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Orsted talks mean Poland’s offshore wind sector is ready to sail

Danish offshore wind champion enters the Polish sector just as the government is about to present an offshore wind act

Poland is finally ready to become the next big European offshore wind market.

The country has for a while looked like it was about to seriously start developing its offshore wind potential, but only now are all the key ingredients nearly in place. One is having strong foreign partners.

Danish offshore wind champion Orsted has just said it will enter talks to buy half of the 2.5GW Elektrownia Wiatrowa Baltica 2&3 arrays from state-owned utility Polska Grupa Energetyczna (PGE) that are among the furthest developed in Poland.

Scandinavian peer Equinor earlier had struck deals with privately-held local energy firm Polenergia to buy 50% of its 1.2GW Baltic 2&3 projects, which are the furthest developed in the Polish part of the Baltic Sea, and lead their construction and operation. Equinor also bought half of Polenergia’s up to 1.6GW Baltic 1 project, which is less far advanced.

“From the very beginning Polish companies were looking for very experienced partners in offshore wind. And the most experienced ones in the sector are among Scandinavian companies,” Janusz Gajowiecki, chief executive of Polish Wind Energy Association (PWEA), told Recharge.

“Orsted – among a few others – was said to be on PGE’s shortlist because of its know-how. That’s why the choice is not surprising and for sure it can help to speed up PGE’s projects and give them more quality.”

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First wind measurement campaigns by both Polenergia and PGE also indicate that wind conditions (around 10 metres per second) are on a par with, or better than those in the nearby German or Danish parts of the Baltic Sea, probably because waters between Sweden and Poland are more exposed than those close to the German or Danish coasts.

To de-risk developments further by adding more heavyweights to its developments, PGE and Polish oil refiner and petrol retailer PKN Orlen (in which the state owns an important minority stake) last month signed a letter of intent on cooperation in the development of their combined 3.7GW of offshore wind projects in the Polish Baltic Sea.

The cooperation aims at using synergy effects to push costs down, while at the same time maximising the share of Polish suppliers and contractors.

That again is music in the ears of the nationalist government from the Law and Justice Party (PiS) that has just been re-elected.

After years of slow development and improvisation, Warsaw seems to be finally getting its act together regarding wind at sea.

According to a draft for its long-term energy planning, the government counts on first power from Baltic Sea wind farms to feed into the Polish grid in 2025, and foresees 10.3GW of Polish offshore wind capacity to be built by 2040.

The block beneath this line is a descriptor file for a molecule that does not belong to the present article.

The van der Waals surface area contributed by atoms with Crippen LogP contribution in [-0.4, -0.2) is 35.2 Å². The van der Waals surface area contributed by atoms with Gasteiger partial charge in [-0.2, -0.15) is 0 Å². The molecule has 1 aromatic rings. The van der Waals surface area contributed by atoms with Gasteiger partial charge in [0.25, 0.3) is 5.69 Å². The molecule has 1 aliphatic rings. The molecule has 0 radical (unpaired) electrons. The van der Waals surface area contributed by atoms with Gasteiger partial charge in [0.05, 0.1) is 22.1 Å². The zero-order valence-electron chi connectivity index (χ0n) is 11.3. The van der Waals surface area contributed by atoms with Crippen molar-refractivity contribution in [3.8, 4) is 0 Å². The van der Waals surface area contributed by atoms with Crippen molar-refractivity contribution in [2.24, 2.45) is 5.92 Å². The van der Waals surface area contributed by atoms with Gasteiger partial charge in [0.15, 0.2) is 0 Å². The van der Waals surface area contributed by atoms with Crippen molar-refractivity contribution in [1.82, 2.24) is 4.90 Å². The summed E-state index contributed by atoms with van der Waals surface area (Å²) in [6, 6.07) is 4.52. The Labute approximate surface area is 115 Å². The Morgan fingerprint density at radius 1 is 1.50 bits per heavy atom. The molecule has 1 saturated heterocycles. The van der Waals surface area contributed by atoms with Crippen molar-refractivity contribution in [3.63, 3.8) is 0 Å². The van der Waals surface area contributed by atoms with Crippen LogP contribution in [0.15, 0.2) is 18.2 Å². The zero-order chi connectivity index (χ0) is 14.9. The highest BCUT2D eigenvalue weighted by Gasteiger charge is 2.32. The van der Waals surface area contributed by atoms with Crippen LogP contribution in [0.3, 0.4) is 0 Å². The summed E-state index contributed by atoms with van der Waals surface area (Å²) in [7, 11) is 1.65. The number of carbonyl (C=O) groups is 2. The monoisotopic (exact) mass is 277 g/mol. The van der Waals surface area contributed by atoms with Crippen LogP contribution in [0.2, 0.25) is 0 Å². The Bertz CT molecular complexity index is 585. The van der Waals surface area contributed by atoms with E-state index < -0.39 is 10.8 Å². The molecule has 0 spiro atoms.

To flesh out the energy strategy, the government is looking at presenting a proposal for a dedicated offshore wind act in a public consultation in November, which will include a support scheme for installations and the offshore grid, PWEA told Recharge.

Poland is under pressure to do more to reach its climate targets, which will require far more renewables, and stepped-up efforts to replace part of its coal-fired generation fleet that currently supplies more than 80% of the country’s power needs.

While it was convenient to talk against any fast dismantling of its vast fossil fleet before national elections in October, as coal regions are among the PiS’s main constituencies, the government knows it needs to act now to avoid painful EU sanctions later.

"With coal power stations coming to the end of their life ... there is a massive responsibility to make Baltic wind farms happen."

Warsaw is impeding a bigger build-up of wind on land with a damaging distance rule, both to pacify the coal regions and because of not-in-my-backyard (NIMBY) groups. But the government still needs a much higher renewable energy volume, so turbines at sea that cannot be seen by angry citizens on land come in handy.

“With coal power stations coming to the end of their life, we know by 2035 it will be necessary to close down 20GW of aging coal power stations in Poland. As a result, there is a massive responsibility to make Baltic wind farms happen,” Wojciech Szczurek, the mayor of the port town of Gdynia, told the Maritime Economy Forum Gdynia this month.

Unlike in neighbouring Germany, the maritime industry in Poland is still a very large employer, giving jobs to more than 110,000 people and generating more than €9bn ($2.34bn) for the country’s economy, according to the forum.

Thanks to that, Poland already has a strong offshore wind supplier industry that currently is catering for wind projects in other European waters. Examples are jacket foundation maker ST3 and cable supplier Tele-Fonika Kable, while the Crist shipyard in Gdynia has supplied vessels installing foundations and turbines in the North Sea.

That will make government (and industry) expectations for a very high local content more realistic, despite Scandinavian heavy-weights buying half of the best offshore wind projects.

The industry sees the foreign involvement as a form of catalyst for the development of the sector.

“We should remember that Poland has learnt good practices in onshore wind also from Danish companies. Therefore, we are sure that the presence of Denmark’s Orsted and other Scandinavian companies [such as] Norway’s Equinor will help create such a code of good practice also for offshore wind in the Polish zone of the Baltic Sea,” Gajowiecki stressed.

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